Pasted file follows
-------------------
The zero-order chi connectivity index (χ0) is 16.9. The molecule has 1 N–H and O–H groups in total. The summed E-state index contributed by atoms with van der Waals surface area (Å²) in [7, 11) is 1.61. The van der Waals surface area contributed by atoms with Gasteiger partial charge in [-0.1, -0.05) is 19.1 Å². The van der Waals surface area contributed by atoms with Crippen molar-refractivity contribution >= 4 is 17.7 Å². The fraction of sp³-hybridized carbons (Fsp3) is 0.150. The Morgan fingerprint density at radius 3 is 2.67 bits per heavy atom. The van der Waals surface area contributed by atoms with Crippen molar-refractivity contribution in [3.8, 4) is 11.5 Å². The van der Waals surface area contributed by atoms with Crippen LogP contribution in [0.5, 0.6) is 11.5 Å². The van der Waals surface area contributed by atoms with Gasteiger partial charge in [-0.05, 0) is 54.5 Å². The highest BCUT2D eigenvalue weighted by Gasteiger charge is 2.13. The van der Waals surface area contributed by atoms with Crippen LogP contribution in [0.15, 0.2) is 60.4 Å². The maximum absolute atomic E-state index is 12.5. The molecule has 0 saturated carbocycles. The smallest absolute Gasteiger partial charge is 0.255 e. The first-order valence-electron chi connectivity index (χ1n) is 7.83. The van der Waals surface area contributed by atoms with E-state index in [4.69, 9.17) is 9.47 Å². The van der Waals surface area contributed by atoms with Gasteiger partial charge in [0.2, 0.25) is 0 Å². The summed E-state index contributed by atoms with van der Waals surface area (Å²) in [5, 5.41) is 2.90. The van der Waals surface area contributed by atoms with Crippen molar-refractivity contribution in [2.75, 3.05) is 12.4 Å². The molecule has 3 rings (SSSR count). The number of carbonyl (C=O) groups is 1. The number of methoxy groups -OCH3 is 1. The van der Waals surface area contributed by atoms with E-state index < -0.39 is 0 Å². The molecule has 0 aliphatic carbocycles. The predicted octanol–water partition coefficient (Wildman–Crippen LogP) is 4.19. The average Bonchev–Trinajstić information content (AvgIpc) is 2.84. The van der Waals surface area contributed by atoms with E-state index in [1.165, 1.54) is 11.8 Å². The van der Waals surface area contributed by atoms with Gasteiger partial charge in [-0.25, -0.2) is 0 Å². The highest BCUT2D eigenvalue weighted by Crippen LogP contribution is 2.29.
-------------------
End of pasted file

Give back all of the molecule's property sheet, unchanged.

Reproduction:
The zero-order chi connectivity index (χ0) is 16.9. The molecule has 1 N–H and O–H groups in total. The summed E-state index contributed by atoms with van der Waals surface area (Å²) in [7, 11) is 1.61. The van der Waals surface area contributed by atoms with Gasteiger partial charge in [-0.1, -0.05) is 19.1 Å². The van der Waals surface area contributed by atoms with Crippen molar-refractivity contribution >= 4 is 17.7 Å². The fraction of sp³-hybridized carbons (Fsp3) is 0.150. The Morgan fingerprint density at radius 3 is 2.67 bits per heavy atom. The van der Waals surface area contributed by atoms with Crippen molar-refractivity contribution in [3.8, 4) is 11.5 Å². The van der Waals surface area contributed by atoms with Crippen LogP contribution in [0.5, 0.6) is 11.5 Å². The van der Waals surface area contributed by atoms with Gasteiger partial charge in [-0.05, 0) is 54.5 Å². The highest BCUT2D eigenvalue weighted by Gasteiger charge is 2.13. The van der Waals surface area contributed by atoms with Crippen LogP contribution in [0.15, 0.2) is 60.4 Å². The maximum absolute atomic E-state index is 12.5. The molecule has 0 saturated carbocycles. The smallest absolute Gasteiger partial charge is 0.255 e. The first-order valence-electron chi connectivity index (χ1n) is 7.83. The van der Waals surface area contributed by atoms with E-state index in [4.69, 9.17) is 9.47 Å². The van der Waals surface area contributed by atoms with Gasteiger partial charge in [0.2, 0.25) is 0 Å². The summed E-state index contributed by atoms with van der Waals surface area (Å²) in [5, 5.41) is 2.90. The van der Waals surface area contributed by atoms with Crippen molar-refractivity contribution in [2.75, 3.05) is 12.4 Å². The molecule has 3 rings (SSSR count). The number of carbonyl (C=O) groups is 1. The number of methoxy groups -OCH3 is 1. The van der Waals surface area contributed by atoms with E-state index < -0.39 is 0 Å². The molecule has 0 aliphatic carbocycles. The predicted octanol–water partition coefficient (Wildman–Crippen LogP) is 4.19. The average Bonchev–Trinajstić information content (AvgIpc) is 2.84. The van der Waals surface area contributed by atoms with E-state index in [1.165, 1.54) is 11.8 Å². The van der Waals surface area contributed by atoms with Gasteiger partial charge in [-0.25, -0.2) is 0 Å². The highest BCUT2D eigenvalue weighted by Crippen LogP contribution is 2.29.